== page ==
Two distinct features of Pennsylvanias welfare reform initiative set it apart from those of other states and thus created a unique context for the operation of Philadelphias WtW program. First, Pennsylvania has a two-year work-trigger time limit that requires TANF recipients to participate in work-related activities for a minimum of 20 hours a week by the time they have been receiving TANF for two years, or face a full family sanction. In anticipation of the first cohort of TANF recipients to reach this time limit in March 1999, PWDC developed programs, including the WtW programs, to help work-mandatory persons meet this requirement.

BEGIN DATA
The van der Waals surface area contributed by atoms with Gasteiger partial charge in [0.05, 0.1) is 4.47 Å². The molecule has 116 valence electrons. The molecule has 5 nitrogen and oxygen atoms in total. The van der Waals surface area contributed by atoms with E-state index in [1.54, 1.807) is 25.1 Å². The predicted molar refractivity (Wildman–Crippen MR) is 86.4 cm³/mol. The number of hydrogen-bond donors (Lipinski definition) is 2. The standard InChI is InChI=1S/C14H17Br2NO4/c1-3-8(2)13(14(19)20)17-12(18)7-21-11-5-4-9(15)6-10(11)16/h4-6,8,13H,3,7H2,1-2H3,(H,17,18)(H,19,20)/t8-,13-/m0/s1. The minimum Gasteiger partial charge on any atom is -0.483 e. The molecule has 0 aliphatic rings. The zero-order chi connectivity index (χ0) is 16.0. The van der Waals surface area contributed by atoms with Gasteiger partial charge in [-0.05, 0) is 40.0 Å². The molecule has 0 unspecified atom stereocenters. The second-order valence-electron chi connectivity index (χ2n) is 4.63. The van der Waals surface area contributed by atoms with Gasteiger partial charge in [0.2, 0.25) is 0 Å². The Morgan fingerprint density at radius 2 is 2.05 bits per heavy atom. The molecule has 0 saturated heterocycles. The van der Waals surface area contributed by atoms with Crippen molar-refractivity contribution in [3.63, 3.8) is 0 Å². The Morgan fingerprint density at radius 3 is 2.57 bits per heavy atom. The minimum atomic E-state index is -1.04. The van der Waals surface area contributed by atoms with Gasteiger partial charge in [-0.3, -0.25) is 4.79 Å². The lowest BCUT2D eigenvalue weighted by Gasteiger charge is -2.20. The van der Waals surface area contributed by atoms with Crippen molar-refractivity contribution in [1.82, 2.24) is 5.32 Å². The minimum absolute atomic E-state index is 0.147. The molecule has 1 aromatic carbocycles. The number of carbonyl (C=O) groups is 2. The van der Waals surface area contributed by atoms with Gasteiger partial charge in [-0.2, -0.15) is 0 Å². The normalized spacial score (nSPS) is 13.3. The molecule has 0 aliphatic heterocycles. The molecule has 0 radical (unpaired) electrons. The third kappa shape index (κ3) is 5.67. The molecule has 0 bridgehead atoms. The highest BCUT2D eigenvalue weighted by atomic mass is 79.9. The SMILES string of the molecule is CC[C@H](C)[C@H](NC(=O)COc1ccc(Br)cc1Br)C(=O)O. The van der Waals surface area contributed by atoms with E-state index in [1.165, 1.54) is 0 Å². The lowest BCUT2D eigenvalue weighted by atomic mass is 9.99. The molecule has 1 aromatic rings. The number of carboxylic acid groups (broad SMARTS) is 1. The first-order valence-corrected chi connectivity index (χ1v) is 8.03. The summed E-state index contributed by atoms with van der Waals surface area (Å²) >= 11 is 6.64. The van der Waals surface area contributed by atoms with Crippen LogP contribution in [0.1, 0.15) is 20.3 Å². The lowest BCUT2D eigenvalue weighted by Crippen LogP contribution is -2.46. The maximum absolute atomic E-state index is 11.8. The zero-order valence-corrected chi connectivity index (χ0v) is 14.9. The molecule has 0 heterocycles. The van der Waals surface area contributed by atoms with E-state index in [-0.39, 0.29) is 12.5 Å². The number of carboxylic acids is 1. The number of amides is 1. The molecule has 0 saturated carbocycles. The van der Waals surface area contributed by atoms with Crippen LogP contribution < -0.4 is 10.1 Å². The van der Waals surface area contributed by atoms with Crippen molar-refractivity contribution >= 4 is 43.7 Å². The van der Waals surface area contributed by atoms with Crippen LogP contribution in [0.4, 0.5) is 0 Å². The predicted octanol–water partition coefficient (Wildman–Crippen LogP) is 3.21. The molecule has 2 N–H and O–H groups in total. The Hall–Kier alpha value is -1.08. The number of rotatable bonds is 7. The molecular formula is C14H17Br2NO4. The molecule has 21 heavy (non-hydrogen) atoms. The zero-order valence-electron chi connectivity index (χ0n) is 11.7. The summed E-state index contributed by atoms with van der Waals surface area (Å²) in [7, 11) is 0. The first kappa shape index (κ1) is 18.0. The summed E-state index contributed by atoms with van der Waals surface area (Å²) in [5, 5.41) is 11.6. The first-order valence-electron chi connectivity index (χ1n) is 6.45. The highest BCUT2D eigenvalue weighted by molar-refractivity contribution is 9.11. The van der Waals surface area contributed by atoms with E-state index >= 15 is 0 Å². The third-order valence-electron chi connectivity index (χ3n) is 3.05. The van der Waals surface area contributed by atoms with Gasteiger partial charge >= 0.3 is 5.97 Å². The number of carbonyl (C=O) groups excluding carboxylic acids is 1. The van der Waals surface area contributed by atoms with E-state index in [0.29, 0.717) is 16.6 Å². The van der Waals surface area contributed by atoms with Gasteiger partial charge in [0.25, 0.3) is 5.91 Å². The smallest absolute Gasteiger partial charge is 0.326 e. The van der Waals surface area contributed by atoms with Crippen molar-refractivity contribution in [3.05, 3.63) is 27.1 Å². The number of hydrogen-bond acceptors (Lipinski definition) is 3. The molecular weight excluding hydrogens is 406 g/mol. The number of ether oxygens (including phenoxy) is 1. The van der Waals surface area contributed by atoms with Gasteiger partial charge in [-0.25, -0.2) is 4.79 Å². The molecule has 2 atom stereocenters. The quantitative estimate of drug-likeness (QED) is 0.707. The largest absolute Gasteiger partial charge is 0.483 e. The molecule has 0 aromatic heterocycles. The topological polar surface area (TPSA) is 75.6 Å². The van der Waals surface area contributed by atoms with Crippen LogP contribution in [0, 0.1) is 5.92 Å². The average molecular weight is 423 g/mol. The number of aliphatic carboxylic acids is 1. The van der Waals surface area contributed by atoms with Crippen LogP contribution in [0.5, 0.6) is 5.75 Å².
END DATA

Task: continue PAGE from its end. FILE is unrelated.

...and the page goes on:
Second, in keeping with the states client choice philosophy, the CAO offered work-mandatory clients a broad menu of programs and allowed them to decide where to participate. The city offered at least six work activity programs that would meet the two-year work requirement. In addition to the WtW-funded programs, the Philadelphia CAO administered several TANF-funded programs offering similar services. TANF recipients could choose to enroll in any of the programs, and welfare staff did not usually conduct an assessment or recommend which program to attend. In this context, the TWC and RSC programs were just two options among a wide range of choices available to work-mandatory TANF recipients. Because clients could move easily between the work activity programs the CAO and GPW offered, their outcomes over time may have been affected by services they received from more than one program.